1. "Lost": They're all dead and waiting to go to heaven. Depending on who you are, this was either a very good head-scratcher or a very bad one. We loved it, even though we're sad about what it means.

2. "The Walking Dead:" Zombies unseat vampires as the coolest non-humans on TV. It's not their fault they're zombies which makes us feel for them, though they freak us out.

3. "Mad Men:" Don Draper proposes to Megan. Whoa, Don! A little foreshadowing next time, please?

4. "Breaking Bad:" Walt goes from meek chemistry teacher to big-time drug dealer to murderer. Walter, you scare us. But you're never boring and for that we love you.

5. "Glee:" Mr. Schue kisses Coach Beiste. Enough said. 

6. "Sons of Anarchy:" Jackson and his half sister are discovered half-way down the incest road by their respective mothers. Double ick.

7. "True Blood:" Bill and Sookie break up. Again. Can't we all just get along?

8. "Dexter:" Someone accepts Dexter for all that he is. How nice. We like this one.

9.  "The Event:" Aliens. Really?  All that pre-game hype and they turned out to be aliens. Possible to start over?

10. "The Good Wife:" CBS goes all sexy on us in a surprising oral sex scene between Alicia and Peter. It sure made us blush -- and they didn't even show anything!

--Yvonne Villarreal and Maria Elena Fernandez

twitter.com/villarrealy

twitter.com/writerchica

Photo: A scene from the "Lost" series finale. The castaways are waiting to go to heaven. (L-R) Ian Somerhalder, Elizabeth Mitchell, Josh Holloway, John Terry, Matthew Fox, Evangeline Lilly, Sonya Walger, Henry Ian Cusick and Emilie de Ravin. Credit: ABC

Three Emmys earn Bryan Cranston a 'Saturday Night Live' guest host spot

Bryansnl The third time really WAS the charm for Emmy-winner Bryan Cranston.

The actor who just scored his third-consecutive Emmy for lead actor in a drama for "Breaking Bad" announced on ESPN Radio's Mason & Ireland show that he would be a guest host on "Saturday Night Live" Oct. 2. It will be the first appearance on the sketch comedy series for the actor, who starred as the buffoonish father in "Malcolm In The Middle" before his stint on the hit AMC drama, where he plays a chemistry teacher who gradually becomes a drug dealer.

"I'm so thrilled and excited," Cranston said.

Vince Gilligan, the creator of "Breaking Bad," said in an interview earlier this year that he was mystified that Cranston, whom he called a "courageous actor," had never been asked to host "SNL": If Bryan "hosted 'Saturday Night Live,' he would hit it out of the park."

Cranston said in a corresponding interview that he was philosophical about not being asked to host "Saturday Night Live": "Would I like to host 'Saturday Night Live?' Hell, yes, I'd love to. But it's not going to have a big impact on my life if it doesn't happen."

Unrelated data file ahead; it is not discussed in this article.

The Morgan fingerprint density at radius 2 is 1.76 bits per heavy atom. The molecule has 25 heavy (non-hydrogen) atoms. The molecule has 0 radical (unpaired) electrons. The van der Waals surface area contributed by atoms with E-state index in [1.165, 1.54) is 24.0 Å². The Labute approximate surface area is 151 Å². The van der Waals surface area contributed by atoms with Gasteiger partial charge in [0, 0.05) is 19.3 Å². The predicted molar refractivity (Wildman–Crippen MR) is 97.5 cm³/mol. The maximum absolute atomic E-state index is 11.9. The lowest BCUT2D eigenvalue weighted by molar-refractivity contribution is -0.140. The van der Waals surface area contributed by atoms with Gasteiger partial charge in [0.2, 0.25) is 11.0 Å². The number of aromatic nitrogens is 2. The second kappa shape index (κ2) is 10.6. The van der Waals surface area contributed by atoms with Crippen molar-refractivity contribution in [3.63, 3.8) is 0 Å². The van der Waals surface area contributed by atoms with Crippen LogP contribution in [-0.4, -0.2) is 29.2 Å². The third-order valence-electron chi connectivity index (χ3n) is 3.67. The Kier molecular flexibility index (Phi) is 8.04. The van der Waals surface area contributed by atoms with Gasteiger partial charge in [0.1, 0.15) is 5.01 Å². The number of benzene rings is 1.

--Greg Braxton

 

Photo: Bryan Cranston                               Credit: Alberto E. Rodriguez/ Getty Images

Emmys 2010: 'Breaking Bad's' Bryan Cranston is feeling 'gluttonous'

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The Emmy Awards is not just a parade for stars to show off overpriced couture frocks and sleek suits. It can also cause diabetes for the actors it awards?

Metaphorically, that is, according to Emmy king Bryan Cranston (though, judging from the sweets they provide backstage, onset diabetes is likely possible).

The “Breaking Bad” actor got his third statuette Sunday for his role as the cancer-stricken Walter White. And with him being ineligible for a chance next year — the AMC series doesn’t return until July 2011 — he’s enjoying the feast of Emmy gold while he can … even if it causes health problems.

“I'm so grateful. It's like having a great meal to do the show, and then to be awarded an Emmy is a beautiful flambé dessert, and then last year was another dessert on top of that. I feel gluttonous. And it's more than I can take in. It really is. I feel like I'm going to become a diabetic. So it's actually a reprieve that I can relax next year and let things go. It really is.”

--Yvonne Villarreal
twitter.com/villarrealy

Photo: Bryan Cranston receiving his Emmys. Credit: Mark Boster/Los Angeles Times

Emmys 2010: 'Breaking Bad's' Anna Gunn on the red carpet

Sometimes you need to take a break from selling goods on EBay to get a little glam. Skyler White did just that. Well, Anna Gunn, the actress who plays White on "Breaking Bad" did on Emmy Sunday. The AMC show, after all, received seven nominations this year. 

Here's more from the actress.

--Yvonne Villarreal

twitter.com/villarrealy

Video credit: Amy Kaufman